For the ensuing decades, Titian became employed in a number of the European royal courts including Rome, Urbino, Naples, the Holy Roman Empire and Spain for which he painted dozens of mythologies, portraits and religious scenes. It was during this time that he painted some of his most well-known and celebrated works, including Danae, Diana and Actaeon, the Death of Actaeon and the Rape of Europa.
The last 26 years of Titian's life were almost entirely devoted to King Philip II of Spain, though he did make time to complete a number of works for patrons in Venice, such as those for the Doge's Palace.
Bellini's early style takes its greatest cues from the work of Giorgione, with a preference for idealism and the naturalistic. In fact, Titian's early offerings are so similar to Giorgione's that researchers are still unsure which are actually his.
It is probable that the two artists collaborated on numerous works, thus creating this incestuous style.
After Giorgione's death in 1510, Titian began to more fully develop a unique style. He carried with him the idealism and beauty that had occupied Giorgione, but added his own innovation and deep understanding of color to his early works.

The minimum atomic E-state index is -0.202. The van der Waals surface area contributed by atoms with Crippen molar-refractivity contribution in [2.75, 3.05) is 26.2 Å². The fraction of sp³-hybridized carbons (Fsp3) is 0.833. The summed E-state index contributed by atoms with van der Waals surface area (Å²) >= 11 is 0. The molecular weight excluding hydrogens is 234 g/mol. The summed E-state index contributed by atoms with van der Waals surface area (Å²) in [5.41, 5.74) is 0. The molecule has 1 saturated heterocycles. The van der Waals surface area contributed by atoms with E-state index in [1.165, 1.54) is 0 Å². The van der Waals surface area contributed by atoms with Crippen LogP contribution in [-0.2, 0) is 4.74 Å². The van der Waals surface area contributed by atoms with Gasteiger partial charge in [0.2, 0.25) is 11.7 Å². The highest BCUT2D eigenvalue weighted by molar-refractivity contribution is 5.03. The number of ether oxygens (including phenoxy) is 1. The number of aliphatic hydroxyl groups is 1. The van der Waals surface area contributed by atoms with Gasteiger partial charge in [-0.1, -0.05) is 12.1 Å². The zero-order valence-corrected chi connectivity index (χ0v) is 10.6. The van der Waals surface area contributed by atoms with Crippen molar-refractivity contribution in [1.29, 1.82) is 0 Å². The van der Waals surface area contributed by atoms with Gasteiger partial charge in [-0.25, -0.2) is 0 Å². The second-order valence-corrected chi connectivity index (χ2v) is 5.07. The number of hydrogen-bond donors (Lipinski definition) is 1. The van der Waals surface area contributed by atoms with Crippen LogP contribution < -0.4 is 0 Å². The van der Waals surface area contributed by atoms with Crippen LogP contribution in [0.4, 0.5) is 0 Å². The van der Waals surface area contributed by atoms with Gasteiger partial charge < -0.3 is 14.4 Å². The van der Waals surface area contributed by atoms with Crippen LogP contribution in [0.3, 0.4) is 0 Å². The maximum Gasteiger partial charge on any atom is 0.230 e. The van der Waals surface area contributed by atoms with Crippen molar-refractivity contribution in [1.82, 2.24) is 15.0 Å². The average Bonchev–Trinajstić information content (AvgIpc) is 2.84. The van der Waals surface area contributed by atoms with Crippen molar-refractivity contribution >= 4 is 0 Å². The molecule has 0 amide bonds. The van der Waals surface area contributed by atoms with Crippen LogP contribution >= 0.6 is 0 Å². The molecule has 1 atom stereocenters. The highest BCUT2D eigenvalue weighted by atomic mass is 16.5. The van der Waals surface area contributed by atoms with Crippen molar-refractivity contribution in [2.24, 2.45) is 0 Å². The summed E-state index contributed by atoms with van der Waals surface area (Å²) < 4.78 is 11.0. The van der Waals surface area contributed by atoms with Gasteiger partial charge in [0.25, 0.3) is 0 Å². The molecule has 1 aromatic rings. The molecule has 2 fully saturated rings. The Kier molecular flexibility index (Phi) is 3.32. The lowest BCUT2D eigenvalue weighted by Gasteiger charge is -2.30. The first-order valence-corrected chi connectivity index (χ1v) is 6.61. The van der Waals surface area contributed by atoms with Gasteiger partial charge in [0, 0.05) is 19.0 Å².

Many of these, such as Assumption of the Virgin and the Pesaro Madonna were met with a twinge of controversy from conservative, older painters because Titian had dared to create unconventional layouts.
His St. Mark Enthroned with Four Saints perhaps most clearly shows his departure from Giorgione in that he strove for a "grandeur based on reality" rather than the whimsical painted poetry that Giorgione preferred. Many claim that this work is a prelude to the Baroque style (Brigstocke).
During his early career, Titian was also commissioned by the Duke of Ferrara, Alfonso I, to paint a number of mythological scenes, which exemplify his early style. These include Bacchanal and Bacchus and Ariadne. These paintings contained an energy and motion that had the power to keep viewers entranced.
By the 1530s, Titian's career was marked by a wave of portraits for the elite of Europe and his paintings from this time were some of the first that the rest of Europe had seen of the Venetian style, emphasizing color, flowing brushwork and atmospheric tone.